The Courier News from Blytheville, Arkansas on April 29, 1942 · Page 2
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The Courier News from Blytheville, Arkansas · Page 2

Blytheville, Arkansas
Issue Date:
Wednesday, April 29, 1942
Page 2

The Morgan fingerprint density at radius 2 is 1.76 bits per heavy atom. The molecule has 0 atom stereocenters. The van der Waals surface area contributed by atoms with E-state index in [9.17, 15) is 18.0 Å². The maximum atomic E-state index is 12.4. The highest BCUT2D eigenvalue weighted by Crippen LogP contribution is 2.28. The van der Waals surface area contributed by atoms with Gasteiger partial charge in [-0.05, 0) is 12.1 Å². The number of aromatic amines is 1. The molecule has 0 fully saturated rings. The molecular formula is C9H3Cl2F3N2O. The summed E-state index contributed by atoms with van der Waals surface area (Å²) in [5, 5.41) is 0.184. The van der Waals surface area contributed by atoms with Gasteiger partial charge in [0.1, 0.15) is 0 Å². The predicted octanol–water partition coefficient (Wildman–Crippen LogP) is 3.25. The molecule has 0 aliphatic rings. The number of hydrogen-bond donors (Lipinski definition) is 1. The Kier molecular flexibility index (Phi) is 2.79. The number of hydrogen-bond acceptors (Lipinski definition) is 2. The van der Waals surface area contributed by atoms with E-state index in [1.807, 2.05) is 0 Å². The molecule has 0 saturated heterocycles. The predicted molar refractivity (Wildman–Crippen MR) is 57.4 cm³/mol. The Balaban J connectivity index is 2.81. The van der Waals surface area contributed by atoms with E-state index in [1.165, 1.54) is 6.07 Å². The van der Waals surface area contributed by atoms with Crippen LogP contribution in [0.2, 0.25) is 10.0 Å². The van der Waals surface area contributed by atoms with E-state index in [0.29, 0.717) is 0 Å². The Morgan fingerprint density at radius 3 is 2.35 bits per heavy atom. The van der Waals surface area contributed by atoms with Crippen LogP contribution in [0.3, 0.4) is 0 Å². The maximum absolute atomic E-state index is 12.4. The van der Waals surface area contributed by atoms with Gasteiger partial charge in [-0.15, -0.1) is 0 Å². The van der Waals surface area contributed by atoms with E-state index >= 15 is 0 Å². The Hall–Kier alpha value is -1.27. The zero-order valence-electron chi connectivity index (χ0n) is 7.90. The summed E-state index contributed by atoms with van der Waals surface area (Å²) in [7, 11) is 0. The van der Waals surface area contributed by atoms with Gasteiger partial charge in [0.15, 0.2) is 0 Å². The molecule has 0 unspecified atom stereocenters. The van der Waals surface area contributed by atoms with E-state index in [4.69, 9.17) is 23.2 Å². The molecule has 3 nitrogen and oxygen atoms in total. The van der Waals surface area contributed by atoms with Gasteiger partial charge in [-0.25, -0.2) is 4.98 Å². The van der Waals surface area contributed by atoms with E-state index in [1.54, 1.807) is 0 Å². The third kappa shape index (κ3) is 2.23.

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BLYTHEVILLE, (ARK.) COURIER NEWS WEDNESDAY, APRIL 29, 1942 Social Catarfar THtbl^bAfs EVENTS Mrs. Welch Foster entertaining Triple Table Club, , Mrs. Rfcss Hup8s having Thurs- ^ Thursday^ Contract Club meeting witn Mrs. O. W/licCutchen. .Mrs, X jJ. XJookston entertaining Thursday ^Bridge Club. Mrb ML O. Usrey entertaining Mid-Week Bridge Club. CatHolic To\m* People's Xflub meeton'g 8, o'clock a^C^dlic Hall. FRIDAY'S EVENTS Executive "Board, fa&nih's Missionary * Unton, First Baptist Church, having 1 o'clock luncheon at,h'om'e of Mrs. O ; M. Morgan. ^Elmwboo" Cemetery Association having luncheon meeting at home of Mrs 'Otto Bradbeiry. Miss Patty June iDavis entertaining CoerQue. Club, Mrs. J.*.D. Smith entertaining C, B. C. CHfb.« ' -Ladies' Bible Class, First Methodist Church, meeting "With Mrs Wyatt Henley, 7r£o o'clock. Ql A ' I 'I | L>T~\ A ^J^*Q f\7 M\r r I *O oAJLUrCAJAx o fjViUixJLo Mrs. R L. Houck of Luxora and Miss Letitia - Neal entertaining American Association, of University Women, 2:30 o'clock, at home of Mrs. James Hill Jr. Jewel Marries Mr and Mrs. A. J. Hatley, Of Number Nine, announce the marriage of th'elr daughter, Miss Jewel Hafley, and Roland Potter, son of Mr. and Mrs. G W Potter of Gosnell, which was solemnized last night. v v Justice of trie Peace T L Cassidy read the service last night at his home. The only attendants were Miss Elizabeth, Kappel and Curtis Kelly. t Both ,Mr. Potter and his bride attended 'the city high school They \nll make'their-home on the faim with "Mr "Potter's" parents. ~" + * * * INFORMAL PARTY HONORS MRS. MOORE. -An ^informal drop-in, yesterday afternoon foI'^-Mrs. Leon Hal i Moore', recent "bride,- to introduce her to seVeral members of the younger sets of_the city t was given by Mrs. 'Kavariaugh"_FrSncis ^arid Miss Margaret Shaver at the Francis home The coca-'cola ' party was 'from 5 until 6 o'clock. Mrs MooVe, the former Miss Jarie Watson of Vicks- Taurg, Miss., who Corp. Moore of is Here with Fort Wmfield Recent Bride Visits Here Mrs. Lenri Hal Moore was before her marriage in Tallu- lali,' La*., April 21, Miss Jane Starr Watson, daughter of Mr. arid Mrs. J. M. Butler of Vicksbui%, Miss, She and Corp. Moore, who has teen stationed at Fort Winfield Scott, Calif., are here for a visit with his parents, Dr. and Mrs. L. H. Moore. MRS. McCLURE HAS CLUB PARTY Mrs. Joe McClure entertained members of the 400 Club yesterday afternoon at her home on Kentucky Street She used tulips for decorating. fri the bunco games, Mrs. Tom Mabry was high, Mrs. Herman Hoffmann, low and Mrs. Mc'CluVe buncoed. A sandwich and dessert plate was served with an iced drink after the games. ARE GUESTS UF DOUBLE G CLUB Mrs. Hal Moore of Vicksburg, Miss., hoiiseguest of Dr and Mrs. 'L. H. Moore, and Mrs. Betty •McCutchen Scanlon were guests of Miss Virginia Martin, daughter of iMi*. and Mi's. Tom F. Mart'n, last night when she entertained Bits <tf News Personal Mr. and Mrs. 'Charles Lutes and .son and Mr. 'arid Mrs. Ira koo'nce and son spent Sunday in Con way with Miss Phe Marie Koonce, a student at Arkansas 'State .Teachers ColFege They returned, by way Of Petit Jean,'and Camp Robinson Mrs. 'Louise Scott b'B'rieh, Mrs Short Skirt CHICAGO (UP)—Wooden tires for automobiles and trucks that may provide a partial answer to the rubber shortage are in use on milk wagons of the Beatrice Creamery company, its president, C. H. Hashell, announced. Lucking ahead to the day when' * n ° »'uM er tires arc available, the Old Hike Racks Resurrected PORTERVILLE, Cal. (UP)— For- 'terville's 20-30 Chib has rescued from oblivion bicycle racks which were in use decades ago and the city council has re-established them around the city hall, where they are being freely used. RLD'S LARGEST SEU£R AT IO$ B LACK chiffon' and wool are combined originally in this knee-length formal costume for Spring 1942. Sophie designed the Guy Bratton arid Elwobd Taylor su .£ Waist-length jacket and v-**. v»^ •'_!•. *.< > ., ., - . '. vndP Rkirr hnrn^r nrp v/nnl- TOA left Monday for point? of Kentucky. Th'ey plan to attend the Derby' while away. Mr., and Mrs. Leslie .Shepherd arid 'children, Tommy and Beverly, members of the Double G Bridge | w hp have been living in Spring- Scott, Calif ^ for a visit with his parents, Dr. and Mrs. L H. Moore, • was given a gift. • » * CElEfcRATEfc 1HIRD BIRTftbAY WITH {Gail BrogdorV. daughter of and "Mrs CharKs Brdgdon;,, cerebrated her tiiird birthday with' a party Sunday afternoon at the family home on Highway *61 South of the city. Twenty guests were entertained '•with games and later had their pictures-- made, a IRefreshments'of Ice creatn and cake were .^served Each guest received a "balloon and a ball as a favor. Club for a party at her home. Irises and spirea decorated the home. The hostess served a dessert course after the games. Mis Virginia Little was high and Miss France's Little, second high scorer in' the games. Mrs. Moore, a recent bride, was presented a gift. CHARLES LUTTS HAY RIDE FOR CLASS Charles. Ray Lutes had a" hay ride Friday night for members 'Of his class in the B'u'rdette school. After the ride, games were play- e'd and refreshments were served. MRS. TAYLOR IS HOSTESS TO CLUB Mrs. W. M. Taylor was hostess of the Bi-Mohthly for a party yesterday fteS* honie.v Mrs*. Wi* 'F. Brewei and Mrs. *A. E. Huntley played with the club. ' Defense stamps were giverr Mrs".' Himtley for high and Mrs. S. P. Martin for second high score. After the games, refreshments were served. Garden flowers were used, throughout the Taylor home. Bridge . afternoon SR. YOUfcG PEOPLE HAVE SAPPER PARTY. •Members of the Senior Depart|l ment of ^ the Yo\&h Fellowship, First Methodist Church, had their April social last nigh't in the form of a supper at the church Twenty were present- After supper, dart ball arid other games were played, -Wilson Henry, teacher in the department, and Don Sutherland, superintendent of Youth Fellowship, were guests Mrs Don Suth- eiland is teacher of the class * for aD occasions Personalized Service THE FLOWER SHOP ' At The Hospitals Blytheville IlospUal Admitted: . Mrs". Mary Gardener,' Dyess. Mrs._ Stella Griggs, city. Mrs Monioe Pitts, • Le'achville: Dismissed: \, , ; Mr$. C. H. Smith, Armorel. '. Walls Hospital • Births: . . . - , A daughter born to Mr. and Mrs. Frank A. Greer, city. Admitted: Mrs. Irvin Jones, city. • Roy Channel!, Holland, Mo. Dismissed: •Arthur Davis, Cooter, Mo.. Mrs. Charles Cobb and baby, city. Mrs. Dwight Bentley, city. Mrs. Claude R Cooper, city. Gladys Vincent, Steele, Mo. Memphis Methodist Hospital Kay Whitmore, Lnxora. Memphis McLemorte Clime T. P. Simon, city. feld, 6hio 'for rhe past year, are visiting relatives here. Mr. She'p-i herd who is with the war depavt- ment, will leave the latter part oi?, tfie week for Fort Benning, 'Ga., \yhere he is fafeing fraiisferred. Mrs. Shepherd and 'children will remain for ti. few weeks' visit. , J. I). McDowell continues to improve at -Blythevlle Hospital after having been seriously ill for more than a week. . Mrs. George Roth, of Walnut Ridge, will leave tomorrow after visited Mr. and Mrs. Ed Cook arid Mr. and Mrs. Neil Reed for a few days. Mrs. Tom A. Little, Miss Frances Little arid Tom Little Jr., and Billy 'Eldre'dge are spending today in Memphis where Mr Littles is consulting a specialist. ^ Mrs.^ Mary .Phillips Robinson has •b'een taken again to Memphis Baptist Hospital after having, developed pneumonia. She was only recently removed to her home from the hospital. ' Mr. and Mrs. W. H. Minyard left Sunday afternoon on a'n Eastern vacation. They plan to visit New York, Washington, 'Boston;, ^hiiadeiphia, (Lexington, Richmond arid other interesting Eastern points until the 15th of the month. wide skirt border are wool; the rest, transparent chiffon. Bright green veiling circles the hat front, falls over big bunches of cherries,swaths throat and forms Jong streamers in back. / Texas Couple Conducts Evangelistic Meeting ' The Rev. and Mrs. Ira M. Bryce of Amarillo, Texas, are conducting an evangelistic nieetibg at Assembly of God on South Main Street in Luxora. Services are conducted each night at 8:30 .o'clock by the Rev. Mr. Bryce. Mrs. Bryce, a musician, is in .charge of the children's church arid plays special numbers on her piano accordion. Has (Confidence in America HANF'ORD, cai. (up)— 491 Gkncoe Hotel Bldg. Men Want llonsckceping Job RACINE. Wis. (UP)—A classified ad intended for-the "Help Wanted —Female" column slipped into the "Male Help Wanted" column and more than two dozen men applied for a job as "experienced cook and couraged by tire rationing and the curtailment o'f automobile manufacture, Henry Dcsoiiza, Hartford garage proprietor, broke •grount this week for the construction of a S10.GGO garage, just when most garage men are curtailing then activities. "I have faith in America's future," he said. Victory Price Work, Worry, Blood, FDR Says (Continued from page 1) tials arid checks against inflation caused by debt conditions. The price and rent control orders .were issued last night. Spare Dollars Needed 'Congress must act, too, if farm prices are to be slabilized and if Mr. Roosevelt offers a further tax, progfalh to impose limits on personal and corporate income. With-' in the administration there is, also, considerable pressure to go a long step further to foi'ce'd savings reaching far 'down among' wage earners—the little lell'ows— where the bulk of personal Income paid out is received arid spent. Mr. Roosevelt asked' that "every spare "dollar arid^ dmie" be put- in war bonds but there is some doubt of that objective 'without forced saving. He said we now are spending solely for war .purpose's more money than ever has been spent by any other nation. The 'rate is 100,000,000 a day and that will be loubled by the year's end. He urged upon -the people his 3lan to sop up surplus buyins jower arid to prevent the upward piral cf living costs as presented o Congress in his message arid as tartly implemented by yesterday's announcement of price and rent controls. And he said each point. axes, stabilizations, limited income and all, was .dependent on each otlVer point. But he coni- :lained of objections and seemed .o point particularly to the farm bloc where proposed abandonment of statutory price advantages has not been well received. , "Seme people are already taking ;he , position that every one of these points is correct except the one point which steps on their own individual toes," he said. "A few seem very willing to approve self-denial—on the part of their neighbors. "The only effective course of action is a .simultaneous attack on all of the factors which increase company decided to experiment with a switch to horse drawn wagons equipped with wooden tins. The idea originated in a purchasing department conference. Ha^ell said the experiment was a complete success. The wooden tires are expected to last about a year, or 8000 to 10,000 miles of service. The present cost is $20 per wheel but this can be reduced by mass production to $12 to $15. Less Work for Horse Drivers of milk wagons using the wooden tires on an experi- rriental basis report they do not make nearly as much noise as a steel tire on the- old fashioned milk wagon. ' There haven't been any complaints about the wooden tires, except that they cause a\little more Vibration than rubber ones. Hashell says they are hot nearly as comfortable riding, but the American trucker and motorist can't be too particular when the rubber runs out. The wooden tired wagon is easier for-the horse to-pull 1 than a rubber .tired vehicle: ') The tire consists of a series of V-shaped, oak blocks. The. bottom of the block .is cut,, into ; a narrow :\vedge.. that fits the . rim charmel of an ordinary auto wheel. Maple Blocks Tested | There are 10 blocks to a tire. Each is the sams size as the tire b'n an old model Ford or Chevrolet. The blocks are bolted together through the rim of the wheel and are ready for mounting the same as a rubber tired wheel. These 1 wooden blocks are soaked in hot linseed oil and paraffin for L6 hours and white lead fills the cracks between the blocks when they are mounted. The oil and' 'paraffin are used to preserve the | wood and waterproof it to cut the danger of splitting and cracking. If compelled to go to wooden wheels, the switch back to rubber can be "made easily, without damage to the wheel. Experiments also 3re being made with maple blocks which may lessen the danger of splitting. Has 600 Wagers in Use The Creamery askeC the Batavia Body Co., Batavia, II.'., to design the wooden tires. • Th.'s was done with the assistance of '.he MetzgaV Co., Grand Rapids, Mich., which lias for years manufactured wooden wheels for hand trucki. An agreement was worked out between the two companies to build wooden wheel.', for milk wagons and sample sets v/ei-e -made quickly. Twenty - one. sets were ordered for test at Waukegan, III.. Denver, Wichita, Oklahoma Cilj:. Tulsa, Dayton, O., Topeka, Ki.n., and Lincoln, Neb. One or two sets will bt*. used in each town. As soon as the rubber tires oh the wagons wear ov,t, they will be replaced until a to Dal 600 milk wagons using wooden tires will be in use throughout tht Middle West, Hashell said. The wagons are built, witr. second-hand axles and wheels from obsolete Fords and Chevrolets. hbuseworker" before was rectified. the mistake BAPTIST REVIVAL JO.-00-7.-30 P. M. SERMON SUBJECTS By Dr. 0. J. Chastain Pastor "Tonight:' Failure of Thursday night: '•'.••"feunmh'g From God Song- Director NORMAN FERGUSON of Fort Smith. Ark. Birds are very sensitive to ligh changes. They stir at the break of dawn and nest aj; the first sign of darkness. the cost of living, in one comprehensive, all embracing program covering prices,' profits, wages, taxes nnd debts." "The blunt fact is that every single person in the United States is gcing to be affected by this rogrnm.'' Ladies Don't, Like the CHnib OLYMPIA, Wash. (UP)—When the civilian defense agency piit an air raid spotters' nest in the dome of the 287-foot statehouse it seemed a good idea. Women on the spotters' crew, however, objected to having to climb to the dome, so the nest isn't there any more. Songs We Love To Sing By Mr. Ferguson 8:30 a.m. KLCN Morning Service 10:15 a.m. KLCN - • , . SttttMltg Messages That Will Stir Your Soul. Cordial Wekome Extended •yrv*,r~ i ^-.> i • '^.i-.r-, -..-,- ._._„,• . .... _ w^ w 4rs. Marvin Crittenden To Direct County Welfare Mrs. Mnrvin. Crittenden has been lamod director of the Mississippi ounty Welfare tint to succeed G. C. McDaniels. acting director. She will assume her duties May with headquarters in Blytheville t was announced today by Kendall Berry, chairman. A teacher in Mississippi County schols for a number of years. Mrs. rittenden was selected by the board after having been in the ranking positon on the Civil Service list. Mr. Crittenden. former head of the county work, is now field director. State Slow to Harness Power OLYMPIA, Wash. UP)— The state of Washington has one-fifth of all the potential hydroelectric power in the nation, but has developed but 1.869,000 horsepower out of a possible 10 million, according to 'Ed Davis, director of conservation and development. Plans Fish Ponds for Kids COLUMBUS. O. (UP)Park Service Director Grover F. Clements is A work ing with the Ohio Division of Conservation on a plan whereby thr state department would stock Ihp city ponds with game fish, which small children could catch to "keep them out of mischief." COMPLETE SHOE SERVICE INVISIBLE - SOLES of GO miles per hour, for z distance of two or three mib. can be attained by the pronghovn antelope. \ WORIOJ Don't throw away the money ycu hare inmttd in your fcol- wear wh«n your shoes can be made like new auain. Ltt us replace heels cr soles and- serf ice the uppers—Be shoe thrifty. HALTER'S QUALITY Shoe Shop 121 West Main Phone 2732 IU5MTI III! NEEDS Buy Now -- and Buy for L-O-N-G Service « Economy is TODAY'S watch\Vord—and economy can best be served by prudent, well-thought-out buying, making suVe that every 'dollar is wisely expended to £ive the maximum return on your buying investment! So we say to you—check your furniture needs—then let us help you jjct MORE FOR YOUR MONEY—more in terms oi' satisfaction, quality and economy! Furniture Designed for Beauty, Long Service and True Economy! In 18th Century styling, hut modernixed by today's high standard of quality and craftsmanship. You'll find construction features incorporated in these pieces that will he very 'difficult to duplicate a few months hence. Come in and see our most complete stock of fine furniture, this beautifnl— Duncan P'hyjfe Davenport and Choice of Chair $119.50 Make Your DINING ROOM New and Interesting Add zest .to even the simplest meal by brightenilig up your dining room with this tastefully designed Mahogany 18th Century Suite. See it and you will appreciate this value, Nine beautiful pieces $119.95 CHROME TRIMMED BREAKFAST SUITES Yes, they arc getting scarce but we still Iiave a complete stock of these popular, attractive breakfast room siiites. Choice several colors. $39.50 OUTDOOR FURNITURE SPRING STEEL CHAIRS, we still offer them. Made by Lloyd in a choice of colors $12.95 This big full size "Helrick" Glider is our answer to your demand for a duality product. For porch or lawn—will withstand sun or rain. A Na- tiohafjy Advertised Product. Upholstered Lloyd Steel Chairs, all steel frame, big thick cushions. Choice of colors— Other Steel Chairs S3.49 'CONVENIENT TERMS ARRANGED! 'FARM TERMS! "Buy Mote War B onds artd Stamps" WADE FURNITURE CO. 112 W. Main St. Blyth Phone 3122